In 2000, Charles Best was a history teacher in a New York City public high school, spending his own money buying supplies for his students that the school couldn't provide. Then he had an idea.
"My students and I just wanted a way for teachers, like myself and my colleagues, to be able to tell the world about the books we wanted, and the art supplies," Best told CNBC's "On The Money" in an interview.
In one of the earliest examples of crowdfunding, he founded a website, called DonorsChoose.org. Public school teachers from across the country can post their classroom needs, and donors can fund any of those projects directly. Fast forward 15 years, and $334 million dollars has been raised from 1.7 million donors.
As CEO of DonorsChoose.org, Best says the site also lets people "support a classroom and see exactly where their dollars went." That money has helped nearly 15 million students and funded nearly 600,000 projects.
"About half the projects on our site request really basic materials. It could be copy paper and pencils, paint brushes," Best explained, while the other half are requests are for "field trips or butterfly cocoons for students to see the life cycle of a butterfly."
However, since the 2008 recession, Best says DonorsChoose has seen requests for more basic materials, "especially in low-income communities." The direct funding from individuals and corporate partners into public schools is filling a need that government education funding is not able to provide, he added.
"We see a lot of public schools, all over the country, where clearly whether the dollars are insufficient or the dollars are not reaching the classrooms," Best said. "There are students who go to school and do not have the books they need to develop a love of reading, or do not have the art supplies they need to love art."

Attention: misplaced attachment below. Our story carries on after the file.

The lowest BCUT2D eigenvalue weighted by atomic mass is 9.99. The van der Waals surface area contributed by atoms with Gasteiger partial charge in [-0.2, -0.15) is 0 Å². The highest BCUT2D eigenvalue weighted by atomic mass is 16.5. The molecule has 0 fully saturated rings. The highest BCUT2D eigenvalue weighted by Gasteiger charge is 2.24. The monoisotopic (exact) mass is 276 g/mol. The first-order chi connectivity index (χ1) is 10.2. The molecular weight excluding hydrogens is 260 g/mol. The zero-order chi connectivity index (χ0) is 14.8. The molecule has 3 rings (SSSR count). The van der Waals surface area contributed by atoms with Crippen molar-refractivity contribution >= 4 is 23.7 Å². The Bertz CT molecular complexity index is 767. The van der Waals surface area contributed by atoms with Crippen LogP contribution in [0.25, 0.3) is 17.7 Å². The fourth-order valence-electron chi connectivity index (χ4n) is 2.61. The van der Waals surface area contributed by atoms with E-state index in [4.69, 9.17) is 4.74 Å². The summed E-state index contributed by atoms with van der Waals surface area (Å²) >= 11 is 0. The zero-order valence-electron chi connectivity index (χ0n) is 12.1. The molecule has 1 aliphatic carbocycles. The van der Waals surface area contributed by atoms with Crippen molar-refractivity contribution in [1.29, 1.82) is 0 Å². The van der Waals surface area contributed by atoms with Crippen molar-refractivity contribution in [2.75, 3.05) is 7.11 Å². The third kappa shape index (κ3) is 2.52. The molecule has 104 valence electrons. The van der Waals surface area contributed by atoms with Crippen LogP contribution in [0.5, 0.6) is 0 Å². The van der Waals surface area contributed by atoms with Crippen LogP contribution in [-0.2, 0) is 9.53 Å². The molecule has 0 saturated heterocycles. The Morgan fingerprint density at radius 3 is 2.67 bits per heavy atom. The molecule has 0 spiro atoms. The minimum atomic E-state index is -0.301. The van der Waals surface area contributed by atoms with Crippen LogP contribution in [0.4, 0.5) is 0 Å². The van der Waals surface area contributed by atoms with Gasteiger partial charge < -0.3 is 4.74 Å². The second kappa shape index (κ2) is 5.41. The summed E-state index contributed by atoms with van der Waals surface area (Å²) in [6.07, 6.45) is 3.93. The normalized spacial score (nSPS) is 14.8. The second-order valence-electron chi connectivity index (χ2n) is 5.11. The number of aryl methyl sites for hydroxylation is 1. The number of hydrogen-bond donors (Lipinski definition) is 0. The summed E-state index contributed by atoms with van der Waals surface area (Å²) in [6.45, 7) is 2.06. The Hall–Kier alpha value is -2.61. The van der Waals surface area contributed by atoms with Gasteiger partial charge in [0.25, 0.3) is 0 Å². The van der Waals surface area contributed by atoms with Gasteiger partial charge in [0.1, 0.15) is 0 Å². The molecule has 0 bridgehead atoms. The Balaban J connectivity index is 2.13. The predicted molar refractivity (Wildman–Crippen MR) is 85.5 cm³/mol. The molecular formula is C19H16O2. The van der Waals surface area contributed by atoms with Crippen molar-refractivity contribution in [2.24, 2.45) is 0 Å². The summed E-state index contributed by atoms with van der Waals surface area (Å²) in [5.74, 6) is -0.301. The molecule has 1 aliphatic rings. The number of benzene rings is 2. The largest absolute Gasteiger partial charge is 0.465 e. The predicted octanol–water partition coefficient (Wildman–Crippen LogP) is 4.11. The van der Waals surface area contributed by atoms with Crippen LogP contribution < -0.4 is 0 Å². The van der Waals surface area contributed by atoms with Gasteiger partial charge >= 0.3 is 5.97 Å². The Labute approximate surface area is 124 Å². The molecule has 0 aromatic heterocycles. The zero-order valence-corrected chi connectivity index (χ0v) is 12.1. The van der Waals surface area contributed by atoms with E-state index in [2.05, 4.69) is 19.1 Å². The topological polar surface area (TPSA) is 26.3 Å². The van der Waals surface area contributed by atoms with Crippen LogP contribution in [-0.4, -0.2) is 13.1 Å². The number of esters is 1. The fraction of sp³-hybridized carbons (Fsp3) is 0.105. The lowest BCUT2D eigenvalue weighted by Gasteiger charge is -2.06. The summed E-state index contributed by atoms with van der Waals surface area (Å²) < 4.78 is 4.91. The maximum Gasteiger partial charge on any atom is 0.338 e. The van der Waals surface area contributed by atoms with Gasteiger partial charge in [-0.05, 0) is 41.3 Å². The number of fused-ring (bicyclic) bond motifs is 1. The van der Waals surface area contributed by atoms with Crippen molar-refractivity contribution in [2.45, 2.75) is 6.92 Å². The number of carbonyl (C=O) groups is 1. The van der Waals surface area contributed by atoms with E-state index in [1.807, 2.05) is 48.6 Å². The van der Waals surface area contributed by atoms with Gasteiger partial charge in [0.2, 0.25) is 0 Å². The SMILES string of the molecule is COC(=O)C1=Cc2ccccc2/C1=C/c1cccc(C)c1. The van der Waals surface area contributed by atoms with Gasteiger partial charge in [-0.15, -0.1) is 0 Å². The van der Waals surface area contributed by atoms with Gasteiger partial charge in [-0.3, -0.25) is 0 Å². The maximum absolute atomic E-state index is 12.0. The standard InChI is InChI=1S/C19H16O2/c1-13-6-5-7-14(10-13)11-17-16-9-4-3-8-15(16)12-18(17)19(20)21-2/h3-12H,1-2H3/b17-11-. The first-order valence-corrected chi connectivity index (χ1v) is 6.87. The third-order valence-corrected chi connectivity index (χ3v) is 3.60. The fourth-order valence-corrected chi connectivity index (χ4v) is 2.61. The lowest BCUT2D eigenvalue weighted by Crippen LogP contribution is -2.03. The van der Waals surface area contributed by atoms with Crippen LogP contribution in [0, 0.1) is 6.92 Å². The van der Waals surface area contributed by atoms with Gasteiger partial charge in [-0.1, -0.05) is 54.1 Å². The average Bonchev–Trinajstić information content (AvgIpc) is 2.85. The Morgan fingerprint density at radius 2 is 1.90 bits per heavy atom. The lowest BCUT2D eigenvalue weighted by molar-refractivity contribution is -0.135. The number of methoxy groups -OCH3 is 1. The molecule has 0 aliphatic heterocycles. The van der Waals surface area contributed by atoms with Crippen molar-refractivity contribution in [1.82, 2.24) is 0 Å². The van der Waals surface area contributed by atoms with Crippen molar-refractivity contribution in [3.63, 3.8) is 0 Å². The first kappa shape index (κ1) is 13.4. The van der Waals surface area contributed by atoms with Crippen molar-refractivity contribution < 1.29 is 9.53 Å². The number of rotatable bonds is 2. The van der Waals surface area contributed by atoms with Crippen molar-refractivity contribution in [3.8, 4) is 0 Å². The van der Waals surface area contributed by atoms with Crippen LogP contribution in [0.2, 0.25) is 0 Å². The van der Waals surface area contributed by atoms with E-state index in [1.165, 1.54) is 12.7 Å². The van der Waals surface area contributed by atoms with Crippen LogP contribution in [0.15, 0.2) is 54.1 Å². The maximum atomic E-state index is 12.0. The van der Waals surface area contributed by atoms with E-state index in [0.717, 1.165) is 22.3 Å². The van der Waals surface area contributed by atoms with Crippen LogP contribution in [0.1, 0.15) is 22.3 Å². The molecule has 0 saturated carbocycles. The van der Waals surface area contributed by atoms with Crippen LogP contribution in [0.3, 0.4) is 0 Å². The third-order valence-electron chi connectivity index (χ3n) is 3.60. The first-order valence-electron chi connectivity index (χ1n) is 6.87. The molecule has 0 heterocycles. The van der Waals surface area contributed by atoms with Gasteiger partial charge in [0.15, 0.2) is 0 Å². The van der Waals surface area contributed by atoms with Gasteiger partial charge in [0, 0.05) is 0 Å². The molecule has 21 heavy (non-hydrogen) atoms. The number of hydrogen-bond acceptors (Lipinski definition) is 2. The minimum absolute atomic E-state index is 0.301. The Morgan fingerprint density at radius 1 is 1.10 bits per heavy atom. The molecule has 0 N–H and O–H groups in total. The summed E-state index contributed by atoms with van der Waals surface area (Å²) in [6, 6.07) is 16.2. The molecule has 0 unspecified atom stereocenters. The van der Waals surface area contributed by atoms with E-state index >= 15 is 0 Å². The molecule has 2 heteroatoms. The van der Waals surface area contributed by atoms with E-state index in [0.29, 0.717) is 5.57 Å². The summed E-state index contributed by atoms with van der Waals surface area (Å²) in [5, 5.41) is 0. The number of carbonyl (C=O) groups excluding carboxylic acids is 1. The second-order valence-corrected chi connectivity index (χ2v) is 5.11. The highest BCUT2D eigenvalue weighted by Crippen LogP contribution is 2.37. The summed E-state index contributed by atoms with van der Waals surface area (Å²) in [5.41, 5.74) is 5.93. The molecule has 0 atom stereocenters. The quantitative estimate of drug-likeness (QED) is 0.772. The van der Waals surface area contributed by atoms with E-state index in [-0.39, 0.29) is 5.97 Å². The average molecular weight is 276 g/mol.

Best said teachers at 63 percent of all the public schools have created classroom project requests on the DonorsChoose.org site. With the data that's available on the DonorsChoose website, there's a wealth of information. "People can actually see what resources are most needed, in particular cities and districts," he said.
The CEO said that data on the state of U.S. public education could help government officials make spending choices. "We think what policymakers and budget makers could do better is to listen to classroom teachers who we think know their kids better than anybody else in the system."
Last year, donors send $78.6 million dollars to schools through the site, up from $56.7 million in 2013.
Among this year's donors is Stephen Colbert. The comedian and television host is a member of the DonorsChoose board. In May, he announced he would donate $800,000 to fund all existing education project requests on the site from his home state of South Carolina.
Best called the request a "shock and awe of a philanthropic sort, and I cannot tell you what it was like for those South Carolina teachers when they saw all their classroom dreams being fulfilled."
—"On the Money" airs on CNBC Sundays at 7:30 p.m., or check listings for air times in local markets.